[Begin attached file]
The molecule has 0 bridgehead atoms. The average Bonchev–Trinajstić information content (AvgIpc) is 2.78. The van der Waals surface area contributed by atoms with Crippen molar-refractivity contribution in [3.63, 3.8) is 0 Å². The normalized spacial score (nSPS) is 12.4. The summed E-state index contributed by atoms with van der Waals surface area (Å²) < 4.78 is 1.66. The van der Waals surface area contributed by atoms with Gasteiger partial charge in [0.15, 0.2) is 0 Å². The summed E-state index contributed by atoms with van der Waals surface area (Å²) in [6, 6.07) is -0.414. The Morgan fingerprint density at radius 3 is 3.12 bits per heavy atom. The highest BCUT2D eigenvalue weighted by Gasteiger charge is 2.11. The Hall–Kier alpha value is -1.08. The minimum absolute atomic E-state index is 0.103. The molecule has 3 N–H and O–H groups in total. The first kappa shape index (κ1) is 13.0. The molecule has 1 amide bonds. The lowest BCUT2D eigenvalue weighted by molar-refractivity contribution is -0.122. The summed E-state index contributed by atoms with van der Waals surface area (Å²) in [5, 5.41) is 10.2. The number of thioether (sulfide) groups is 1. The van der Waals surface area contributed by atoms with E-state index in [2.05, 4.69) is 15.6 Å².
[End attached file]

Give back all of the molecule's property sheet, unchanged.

The molecule has 0 bridgehead atoms. The average Bonchev–Trinajstić information content (AvgIpc) is 2.78. The van der Waals surface area contributed by atoms with Crippen molar-refractivity contribution in [3.63, 3.8) is 0 Å². The normalized spacial score (nSPS) is 12.4. The summed E-state index contributed by atoms with van der Waals surface area (Å²) < 4.78 is 1.66. The van der Waals surface area contributed by atoms with Gasteiger partial charge in [0.15, 0.2) is 0 Å². The summed E-state index contributed by atoms with van der Waals surface area (Å²) in [6, 6.07) is -0.414. The Morgan fingerprint density at radius 3 is 3.12 bits per heavy atom. The highest BCUT2D eigenvalue weighted by Gasteiger charge is 2.11. The Hall–Kier alpha value is -1.08. The minimum absolute atomic E-state index is 0.103. The molecule has 3 N–H and O–H groups in total. The first kappa shape index (κ1) is 13.0. The molecule has 1 amide bonds. The lowest BCUT2D eigenvalue weighted by molar-refractivity contribution is -0.122. The summed E-state index contributed by atoms with van der Waals surface area (Å²) in [5, 5.41) is 10.2. The number of thioether (sulfide) groups is 1. The van der Waals surface area contributed by atoms with E-state index in [2.05, 4.69) is 15.6 Å².